Two Young Adults Experimented With Mixing Drugs Both Have Died Of An Accidental Overdose

Chase Bennett and Annabelle Rodgers, who knew each other only briefly before getting together on a fateful night in November, each died of accidental overdoses of multiple drugs, Peoria...
Chase Bennett, Annabelle Rodgers

Chase Bennett and Annabelle Rodgers, who knew each other only briefly before getting together on a fateful night in November, each died of accidental overdoses of multiple drugs, Peoria County Coroner Jamie Harwood said.

Bennett, 25, of Peoria Heights and Rodgers, 18, of East Peoria were found dead Nov. 17 in a Limestone Township residence owned by a Bennett acquaintance. Their struggles with addiction, as well as the challenges of their families, were told in a recent story in the Journal Star

Bennett died from an overdose of heroin, fentanyl (a synthetic opioid used for pain medication and with other drugs as anesthesia), clonazepam (a tranquilizer often used for panic disorders) and methamphetamine (a stimulant often made and sold illegally), according to a forensic pathologist’s report. The same pathologist said Rodgers died from an overdose of fentanyl, clonazepam and methamphetamine; however, Rodgers  also likely had taken heroin, which had “metabolized out” of her body before death, Harwood said.

In the aftermath of the deaths, their survivors took extraordinary steps to share their stories in the hope of helping others and their families avoid similar agony. Bennett’s family described his challenges in a candid obituary, while both families later discussed Bennett and Rodgers with the Journal Star.

Bennett, who grew up in and around Peoria, got kicked out of Limestone Community High School at age 17. He went to work mostly as a truck driver, though booze and pot led to other drugs, particularly meth, to keep him alert while driving.https://f0b1c3decd8c15e28b9aebaf2cc463fe.safeframe.googlesyndication.com/safeframe/1-0-37/html/container.html

Rodgers, who grew up with her mom and two sisters in Pekin, dabbled in pot and prescription pills as a teen. She left Cuba High School after getting pregnant at age 16 and having a son.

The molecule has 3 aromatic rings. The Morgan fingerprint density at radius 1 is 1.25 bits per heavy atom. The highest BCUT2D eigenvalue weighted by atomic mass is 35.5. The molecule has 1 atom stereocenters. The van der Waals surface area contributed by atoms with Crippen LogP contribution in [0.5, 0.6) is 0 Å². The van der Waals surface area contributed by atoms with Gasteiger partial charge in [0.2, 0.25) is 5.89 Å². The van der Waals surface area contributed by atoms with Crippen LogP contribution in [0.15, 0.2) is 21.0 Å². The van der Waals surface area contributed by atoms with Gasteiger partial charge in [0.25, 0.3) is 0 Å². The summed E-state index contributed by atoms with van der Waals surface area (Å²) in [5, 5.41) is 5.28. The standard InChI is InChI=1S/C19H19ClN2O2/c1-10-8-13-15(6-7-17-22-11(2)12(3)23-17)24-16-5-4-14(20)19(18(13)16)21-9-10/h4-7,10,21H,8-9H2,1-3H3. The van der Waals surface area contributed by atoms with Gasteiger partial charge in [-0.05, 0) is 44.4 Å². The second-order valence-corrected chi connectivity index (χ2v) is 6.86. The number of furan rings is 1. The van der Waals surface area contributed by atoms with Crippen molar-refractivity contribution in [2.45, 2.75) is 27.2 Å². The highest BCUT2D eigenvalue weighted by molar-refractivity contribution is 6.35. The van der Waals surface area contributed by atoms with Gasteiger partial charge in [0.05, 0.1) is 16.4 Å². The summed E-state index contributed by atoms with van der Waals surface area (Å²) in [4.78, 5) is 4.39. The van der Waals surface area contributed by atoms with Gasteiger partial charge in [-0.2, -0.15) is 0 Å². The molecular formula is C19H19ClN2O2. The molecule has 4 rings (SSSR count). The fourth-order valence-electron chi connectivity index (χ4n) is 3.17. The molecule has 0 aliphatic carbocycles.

Bennett and Rodgers went through stretches of sobriety last year, in each case showing flashes of their engaging, pre-addiction personalities, their families said. But each relapsed in the fall. That’s when they apparently met, their families say.Your stories live here.Fuel your hometown passion and plug into the stories that define it.

Rodgers’ mom, Jenny Justice, expressed some surprise regarding the pathologist’s report.

“I assumed it was an overdose, but I just didn’t know the extent of the drugs she used that night,” Justice said. “It still shocks me and upsets me of all the drugs found in her report.

“Addiction took her from us and her sisters. Her son and I are forced to move forward without her, and that breaks our hearts. But we will continue support the fight against addiction in her name.”

Bennett’s mother, Rhonda Foust, noted that Tuesday marked “50 days since I have heard Chase’s voice, heard his laugh, saw his smile, hugged him. And every day is worse than the day before when I wake up and realize it was not just a nightmare, it’s true: I will never hug my son or hear his infectious laugh ever again.”

Foust’s wish is that the pair’s legacy lies in helping others better understand the dangers and fallout of drug use.

“I know not everybody agrees, but addiction is a disease, not a choice,” she said. “Chase and Annabelle did not choose to become addicted to drugs. They made a poor choice – one time – and that’s all it took to become addicted to drugs.

“I hope that Chase and Annabelle not be remembered as addicts. They were people just like you and me — somebody’s son/daughter, grandson/granddaughter, brother/sister, uncle/aunt, cousin and friend to many — who were both fighting a battle that so many people do not win. They loved, and they were loved by many. They had their whole lives ahead of them, and I’m sure they were both destined to do great things.”

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